4. Sit for a few minutes and reassess your condition. Once sitting, place both feet on the floor and take a few breaths in. Do another body scan checking for dizziness, blurry vision, or pain.
  5. If an injury has occurred or you are not able to get up, then call out for assistance. If significant trauma has occurred or if a family/caregiver is unable to assist in helping you get up, call 911 and wait for emergency services to arrive. If you are alone, remain on the floor and attempt to get in a comfortable position until help arrives.

Treatment and Fall Monitoring for Seniors

Falls are treated based on the severity of the impact of the fall. If there is no apparent injury, notify your healthcare provider to discuss the cause and risk factors associated with the fall. If an injury has occurred, then it is recommended to call 911 to be urgently evaluated. Some individuals may feel embarrassed to notify their healthcare provider about falls and some providers may not routinely ask. However, it is important to bring it up for discussion so potential causes and education on fall preventive care can be addressed. The healthcare provider may suggest certain medical devices such as a wearable fall alert device, especially if the falls are recurring. Fall monitoring for seniors include the following.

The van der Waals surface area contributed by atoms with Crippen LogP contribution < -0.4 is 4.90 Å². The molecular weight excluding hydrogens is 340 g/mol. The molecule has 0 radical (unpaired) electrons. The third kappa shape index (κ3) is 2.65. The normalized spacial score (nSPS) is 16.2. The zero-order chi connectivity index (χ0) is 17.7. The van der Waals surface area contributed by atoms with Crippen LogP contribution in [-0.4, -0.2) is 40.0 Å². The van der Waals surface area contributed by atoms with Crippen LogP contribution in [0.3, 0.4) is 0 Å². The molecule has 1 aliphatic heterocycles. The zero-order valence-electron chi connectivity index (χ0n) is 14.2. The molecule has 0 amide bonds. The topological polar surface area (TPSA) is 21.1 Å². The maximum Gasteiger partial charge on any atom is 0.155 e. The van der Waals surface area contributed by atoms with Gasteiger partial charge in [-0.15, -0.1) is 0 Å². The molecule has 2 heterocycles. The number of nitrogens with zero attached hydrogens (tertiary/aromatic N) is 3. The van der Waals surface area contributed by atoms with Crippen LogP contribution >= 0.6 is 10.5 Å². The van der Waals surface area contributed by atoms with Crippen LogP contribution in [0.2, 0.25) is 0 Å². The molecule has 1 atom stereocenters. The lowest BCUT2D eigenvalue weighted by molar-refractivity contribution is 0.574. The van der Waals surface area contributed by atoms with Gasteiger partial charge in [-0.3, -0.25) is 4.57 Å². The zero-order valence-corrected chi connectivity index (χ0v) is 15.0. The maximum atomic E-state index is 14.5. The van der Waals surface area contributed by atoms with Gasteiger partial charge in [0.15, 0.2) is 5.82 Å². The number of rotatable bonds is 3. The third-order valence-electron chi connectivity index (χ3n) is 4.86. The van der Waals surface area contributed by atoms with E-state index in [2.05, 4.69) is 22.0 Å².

Physical Activity

Stay physically active through regular exercise to strengthen bones and muscles and prevent muscle loss and weakness. If weight-bearing exercises such as walking or biking are not possible, find an exercise program that focuses on balance and postural support.

Discuss Medications

Regularly discuss medications with a healthcare provider. It is important for individuals to be familiar with what medications they are taking, why they are taking it, and common side effects. If side effects do occur, it should be reported to a healthcare provider so medication adjustments can be made. If 4 or more medications are being prescribed, discuss with a healthcare provider to determine if all medications are necessary. Do not abruptly stop medications without consulting with a healthcare provider first.

Move Slower

Change positions slowly. Rather than rushing to stand up from a laying position which can cause a drop in blood pressure, slowly change positions giving enough time for the body to adjust so the individual feels steady.

Evaluate the Home

Evaluating the home for fall risks and making small changes can significantly decrease fall risks. Some things to consider include:
- Having handrails installed and secured where stairs are located.
- Ensure all rooms have proper lighting.
- Ensure carpets are fixed to the floor and consider installing non-slip strips to areas that have tile or wood floors which can be slippery.
- Keep walkways clear and avoid using throw rugs or long extension cords which are a tripping hazard.
- Install grab bars near the toilet, tub, or shower.
- If you live alone, have multiple landline phones available such as by the bed and in the kitchen and living room making it easy to call for help if a fall does occur.

Senior Fall Prevention and Treatment at Greater Good

At Greater Good Health, we are committed to providing the highest quality care, including fall prevention in senior-focused primary care. Contact us today to find a primary care clinic near you and get started.